European holidays are allegedly increasingly Americanized, with Santa Claus displacing the Virgin Mary and Baby Jesus at Christmas, with the semi-pagan Halloween becoming more prominent, and with birthday celebrations supplanting "name day" ceremonies of yore. Even the wildlife is said to be succumbing to America's influence: In Hamburg and Vienna, there is a growing resentment that predatory black squirrels, brought to Europe from America, are displacing their indigenous, more peaceful cousins.

All of these "Americanizations" bemoan an alleged loss of purity and authenticity for Europeans at the hands of a threatening and unwelcome intruder who -- to make matters worse -- exhibits a flaring cultural inferiority. America is resented for everything and its opposite: It is at once too prurient and too puritanical; too elitist, yet also too egalitarian; too chaotic, but also too rigid; too secular and too religious; too radical and too conservative. Again, damned if you do, damned if you don't.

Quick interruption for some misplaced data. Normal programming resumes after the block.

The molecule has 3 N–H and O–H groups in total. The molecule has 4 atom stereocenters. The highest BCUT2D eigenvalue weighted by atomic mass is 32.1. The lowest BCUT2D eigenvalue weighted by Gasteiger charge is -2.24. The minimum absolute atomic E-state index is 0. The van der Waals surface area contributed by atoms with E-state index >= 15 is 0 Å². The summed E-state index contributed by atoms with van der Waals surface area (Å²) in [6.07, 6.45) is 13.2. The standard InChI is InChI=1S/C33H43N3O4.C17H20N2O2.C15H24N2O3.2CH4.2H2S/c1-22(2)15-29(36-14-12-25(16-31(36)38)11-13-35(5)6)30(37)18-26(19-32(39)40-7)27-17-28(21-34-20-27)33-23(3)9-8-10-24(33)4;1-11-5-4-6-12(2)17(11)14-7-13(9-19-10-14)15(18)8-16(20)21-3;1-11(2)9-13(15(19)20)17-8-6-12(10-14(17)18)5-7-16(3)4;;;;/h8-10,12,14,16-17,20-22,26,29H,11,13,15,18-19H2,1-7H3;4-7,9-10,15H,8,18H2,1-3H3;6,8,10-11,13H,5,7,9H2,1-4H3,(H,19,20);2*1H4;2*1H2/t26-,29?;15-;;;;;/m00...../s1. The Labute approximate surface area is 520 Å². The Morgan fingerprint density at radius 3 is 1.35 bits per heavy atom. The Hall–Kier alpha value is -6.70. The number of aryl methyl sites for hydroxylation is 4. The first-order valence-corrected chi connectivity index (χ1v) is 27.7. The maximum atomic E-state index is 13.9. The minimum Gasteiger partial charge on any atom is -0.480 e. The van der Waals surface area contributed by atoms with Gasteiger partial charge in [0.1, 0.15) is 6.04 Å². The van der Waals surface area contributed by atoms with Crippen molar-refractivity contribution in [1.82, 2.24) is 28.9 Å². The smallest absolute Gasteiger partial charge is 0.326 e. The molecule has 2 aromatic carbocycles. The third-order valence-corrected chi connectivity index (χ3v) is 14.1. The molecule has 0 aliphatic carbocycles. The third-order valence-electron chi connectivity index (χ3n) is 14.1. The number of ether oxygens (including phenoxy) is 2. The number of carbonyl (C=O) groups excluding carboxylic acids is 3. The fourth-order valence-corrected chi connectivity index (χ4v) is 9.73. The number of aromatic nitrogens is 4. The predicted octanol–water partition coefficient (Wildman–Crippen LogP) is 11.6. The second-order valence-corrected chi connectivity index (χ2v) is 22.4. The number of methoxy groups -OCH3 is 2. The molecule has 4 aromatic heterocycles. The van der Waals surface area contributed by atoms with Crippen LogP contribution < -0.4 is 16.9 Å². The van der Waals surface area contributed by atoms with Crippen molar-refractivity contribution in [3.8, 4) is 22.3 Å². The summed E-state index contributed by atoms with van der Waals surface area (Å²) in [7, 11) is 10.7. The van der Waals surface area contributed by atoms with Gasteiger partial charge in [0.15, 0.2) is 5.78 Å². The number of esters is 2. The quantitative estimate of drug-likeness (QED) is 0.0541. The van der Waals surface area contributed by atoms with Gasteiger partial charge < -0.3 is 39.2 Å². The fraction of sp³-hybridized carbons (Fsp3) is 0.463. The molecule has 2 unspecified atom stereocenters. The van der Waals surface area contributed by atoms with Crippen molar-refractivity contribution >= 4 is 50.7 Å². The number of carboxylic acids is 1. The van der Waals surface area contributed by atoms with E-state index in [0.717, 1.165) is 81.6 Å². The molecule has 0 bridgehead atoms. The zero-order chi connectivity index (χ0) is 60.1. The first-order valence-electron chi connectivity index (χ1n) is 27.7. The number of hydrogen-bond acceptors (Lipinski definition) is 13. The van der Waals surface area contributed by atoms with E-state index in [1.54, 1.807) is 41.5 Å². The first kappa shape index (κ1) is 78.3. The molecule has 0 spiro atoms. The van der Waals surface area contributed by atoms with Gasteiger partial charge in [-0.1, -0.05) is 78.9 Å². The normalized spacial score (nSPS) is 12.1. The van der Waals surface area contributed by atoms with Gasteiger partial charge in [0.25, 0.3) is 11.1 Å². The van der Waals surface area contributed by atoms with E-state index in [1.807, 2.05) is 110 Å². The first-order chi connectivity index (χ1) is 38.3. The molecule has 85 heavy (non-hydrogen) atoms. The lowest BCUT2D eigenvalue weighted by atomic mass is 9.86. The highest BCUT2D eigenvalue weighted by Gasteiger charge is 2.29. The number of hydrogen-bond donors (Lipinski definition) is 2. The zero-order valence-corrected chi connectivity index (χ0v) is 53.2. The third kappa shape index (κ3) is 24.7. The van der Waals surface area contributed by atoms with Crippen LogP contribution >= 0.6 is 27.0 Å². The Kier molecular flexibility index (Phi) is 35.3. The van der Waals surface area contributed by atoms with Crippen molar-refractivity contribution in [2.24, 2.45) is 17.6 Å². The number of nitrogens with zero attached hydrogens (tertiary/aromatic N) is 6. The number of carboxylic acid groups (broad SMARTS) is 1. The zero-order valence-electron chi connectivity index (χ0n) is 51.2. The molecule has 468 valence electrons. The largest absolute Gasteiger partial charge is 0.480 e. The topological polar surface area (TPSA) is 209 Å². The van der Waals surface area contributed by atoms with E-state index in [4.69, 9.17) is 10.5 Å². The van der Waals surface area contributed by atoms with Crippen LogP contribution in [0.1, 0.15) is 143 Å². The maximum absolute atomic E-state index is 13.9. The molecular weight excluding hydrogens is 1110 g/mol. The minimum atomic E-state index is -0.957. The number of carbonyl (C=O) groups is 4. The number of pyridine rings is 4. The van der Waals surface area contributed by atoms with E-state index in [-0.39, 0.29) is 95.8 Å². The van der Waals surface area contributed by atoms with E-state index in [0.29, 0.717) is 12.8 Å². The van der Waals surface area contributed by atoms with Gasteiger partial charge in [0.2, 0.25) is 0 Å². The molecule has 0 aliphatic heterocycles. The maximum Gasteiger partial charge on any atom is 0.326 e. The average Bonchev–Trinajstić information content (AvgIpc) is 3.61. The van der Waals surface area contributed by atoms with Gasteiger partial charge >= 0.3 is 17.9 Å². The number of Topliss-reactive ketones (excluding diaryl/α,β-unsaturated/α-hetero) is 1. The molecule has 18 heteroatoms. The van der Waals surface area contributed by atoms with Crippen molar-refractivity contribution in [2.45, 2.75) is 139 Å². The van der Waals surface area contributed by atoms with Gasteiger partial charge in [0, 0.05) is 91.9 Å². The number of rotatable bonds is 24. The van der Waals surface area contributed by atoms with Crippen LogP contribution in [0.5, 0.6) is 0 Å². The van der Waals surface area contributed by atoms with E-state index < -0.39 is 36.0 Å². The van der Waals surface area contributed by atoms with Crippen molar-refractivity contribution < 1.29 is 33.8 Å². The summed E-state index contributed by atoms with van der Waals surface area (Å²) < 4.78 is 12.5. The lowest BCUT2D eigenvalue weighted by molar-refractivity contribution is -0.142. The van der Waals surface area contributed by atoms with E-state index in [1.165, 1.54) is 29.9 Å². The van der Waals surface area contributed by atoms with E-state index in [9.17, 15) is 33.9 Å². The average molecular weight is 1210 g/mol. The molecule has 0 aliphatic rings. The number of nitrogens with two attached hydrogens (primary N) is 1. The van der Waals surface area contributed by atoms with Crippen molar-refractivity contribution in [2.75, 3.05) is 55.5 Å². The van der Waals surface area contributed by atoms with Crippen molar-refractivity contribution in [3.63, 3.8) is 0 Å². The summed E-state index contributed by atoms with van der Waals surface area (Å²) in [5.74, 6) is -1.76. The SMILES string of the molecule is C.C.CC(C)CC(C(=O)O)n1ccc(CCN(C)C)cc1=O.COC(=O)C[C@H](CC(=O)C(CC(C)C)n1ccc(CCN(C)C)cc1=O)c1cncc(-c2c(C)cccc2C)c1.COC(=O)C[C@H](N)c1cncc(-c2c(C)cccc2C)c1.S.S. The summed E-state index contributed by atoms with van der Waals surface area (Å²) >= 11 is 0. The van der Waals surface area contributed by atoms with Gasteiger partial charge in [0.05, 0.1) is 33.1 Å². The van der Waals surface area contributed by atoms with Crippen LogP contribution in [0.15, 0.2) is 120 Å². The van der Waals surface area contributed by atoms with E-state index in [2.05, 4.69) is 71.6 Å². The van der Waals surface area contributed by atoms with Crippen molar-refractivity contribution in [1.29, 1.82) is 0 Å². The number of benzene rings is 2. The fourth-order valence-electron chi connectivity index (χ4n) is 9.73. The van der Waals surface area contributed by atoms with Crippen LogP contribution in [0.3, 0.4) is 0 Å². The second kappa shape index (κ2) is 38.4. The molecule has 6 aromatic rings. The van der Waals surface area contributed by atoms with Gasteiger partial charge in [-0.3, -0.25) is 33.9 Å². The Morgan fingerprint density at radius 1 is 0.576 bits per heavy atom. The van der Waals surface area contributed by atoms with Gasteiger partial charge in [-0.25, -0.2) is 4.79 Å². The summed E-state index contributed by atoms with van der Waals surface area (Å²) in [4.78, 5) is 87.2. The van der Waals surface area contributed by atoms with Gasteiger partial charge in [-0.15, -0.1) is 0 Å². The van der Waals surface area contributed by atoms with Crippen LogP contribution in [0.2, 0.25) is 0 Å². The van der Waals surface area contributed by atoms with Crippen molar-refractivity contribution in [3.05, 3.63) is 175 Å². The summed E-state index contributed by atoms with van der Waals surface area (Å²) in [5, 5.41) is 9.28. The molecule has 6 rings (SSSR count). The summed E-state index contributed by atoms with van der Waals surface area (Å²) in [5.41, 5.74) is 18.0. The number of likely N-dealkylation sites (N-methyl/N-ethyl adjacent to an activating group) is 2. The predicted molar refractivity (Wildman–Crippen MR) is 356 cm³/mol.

The future of anti-Americanism in Europe's public discourse will remain deeply tied to the fate of Europe's unification process, one of the most ambitious political projects anywhere in the world. Fundamentally, the European views about America have little to do with the real America but much to do with Europe. Europe's anti-Americanism has become an essential ingredient in -- perhaps even a key mobilizing agent for -- the inevitable formation of a common European identity, which I have always longed for and continue to support vigorously, although I would have preferred to witness a different agency in its creation. Anti-Americanism has already commenced to forge a concrete, emotionally experienced -- as opposed to intellectually constructed -- European identity, in which Swedes and Greeks, Finns and Italians are helped to experience their still-frail emotive commonality not as "anti-Americans" but as Europeans, which at this stage constitutes one sole thing: that they are "non-Americans."